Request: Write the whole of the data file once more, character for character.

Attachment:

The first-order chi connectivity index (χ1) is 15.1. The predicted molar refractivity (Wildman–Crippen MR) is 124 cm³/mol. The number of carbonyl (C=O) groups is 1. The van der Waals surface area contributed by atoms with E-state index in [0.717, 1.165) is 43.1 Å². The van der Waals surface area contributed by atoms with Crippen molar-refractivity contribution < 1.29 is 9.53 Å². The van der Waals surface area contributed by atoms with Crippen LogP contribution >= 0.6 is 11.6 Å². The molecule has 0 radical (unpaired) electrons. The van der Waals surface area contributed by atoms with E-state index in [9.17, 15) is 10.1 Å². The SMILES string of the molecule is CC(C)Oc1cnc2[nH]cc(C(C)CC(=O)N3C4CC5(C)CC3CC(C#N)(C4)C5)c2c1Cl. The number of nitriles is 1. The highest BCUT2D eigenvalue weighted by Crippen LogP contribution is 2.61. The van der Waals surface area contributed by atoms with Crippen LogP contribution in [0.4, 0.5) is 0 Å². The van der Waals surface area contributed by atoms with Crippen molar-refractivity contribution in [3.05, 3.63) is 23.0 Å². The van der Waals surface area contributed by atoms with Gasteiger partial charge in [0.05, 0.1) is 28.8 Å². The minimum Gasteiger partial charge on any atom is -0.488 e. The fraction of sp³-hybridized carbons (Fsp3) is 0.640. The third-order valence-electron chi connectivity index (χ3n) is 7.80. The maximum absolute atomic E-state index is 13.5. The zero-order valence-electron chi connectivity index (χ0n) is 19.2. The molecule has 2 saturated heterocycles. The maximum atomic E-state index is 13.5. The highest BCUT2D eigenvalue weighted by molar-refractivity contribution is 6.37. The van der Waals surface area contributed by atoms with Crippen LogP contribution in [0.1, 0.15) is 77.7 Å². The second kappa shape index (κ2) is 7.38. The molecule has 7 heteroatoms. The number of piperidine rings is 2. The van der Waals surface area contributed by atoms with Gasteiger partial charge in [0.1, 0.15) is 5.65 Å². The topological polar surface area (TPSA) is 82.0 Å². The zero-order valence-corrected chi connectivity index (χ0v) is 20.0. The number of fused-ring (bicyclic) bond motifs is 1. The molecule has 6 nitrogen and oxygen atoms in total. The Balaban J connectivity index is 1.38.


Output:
The first-order chi connectivity index (χ1) is 15.1. The predicted molar refractivity (Wildman–Crippen MR) is 124 cm³/mol. The number of carbonyl (C=O) groups is 1. The van der Waals surface area contributed by atoms with E-state index in [0.717, 1.165) is 43.1 Å². The van der Waals surface area contributed by atoms with Crippen molar-refractivity contribution < 1.29 is 9.53 Å². The van der Waals surface area contributed by atoms with Crippen LogP contribution >= 0.6 is 11.6 Å². The molecule has 0 radical (unpaired) electrons. The van der Waals surface area contributed by atoms with E-state index in [9.17, 15) is 10.1 Å². The SMILES string of the molecule is CC(C)Oc1cnc2[nH]cc(C(C)CC(=O)N3C4CC5(C)CC3CC(C#N)(C4)C5)c2c1Cl. The number of nitriles is 1. The highest BCUT2D eigenvalue weighted by Crippen LogP contribution is 2.61. The van der Waals surface area contributed by atoms with Crippen LogP contribution in [0.4, 0.5) is 0 Å². The van der Waals surface area contributed by atoms with Crippen molar-refractivity contribution in [3.05, 3.63) is 23.0 Å². The van der Waals surface area contributed by atoms with Gasteiger partial charge in [0.05, 0.1) is 28.8 Å². The minimum Gasteiger partial charge on any atom is -0.488 e. The fraction of sp³-hybridized carbons (Fsp3) is 0.640. The third-order valence-electron chi connectivity index (χ3n) is 7.80. The maximum absolute atomic E-state index is 13.5. The zero-order valence-electron chi connectivity index (χ0n) is 19.2. The molecule has 2 saturated heterocycles. The maximum atomic E-state index is 13.5. The highest BCUT2D eigenvalue weighted by molar-refractivity contribution is 6.37. The van der Waals surface area contributed by atoms with Crippen LogP contribution in [0.1, 0.15) is 77.7 Å². The second kappa shape index (κ2) is 7.38. The molecule has 7 heteroatoms. The number of piperidine rings is 2. The van der Waals surface area contributed by atoms with Gasteiger partial charge in [0.1, 0.15) is 5.65 Å². The topological polar surface area (TPSA) is 82.0 Å². The zero-order valence-corrected chi connectivity index (χ0v) is 20.0. The number of fused-ring (bicyclic) bond motifs is 1. The molecule has 6 nitrogen and oxygen atoms in total. The Balaban J connectivity index is 1.38.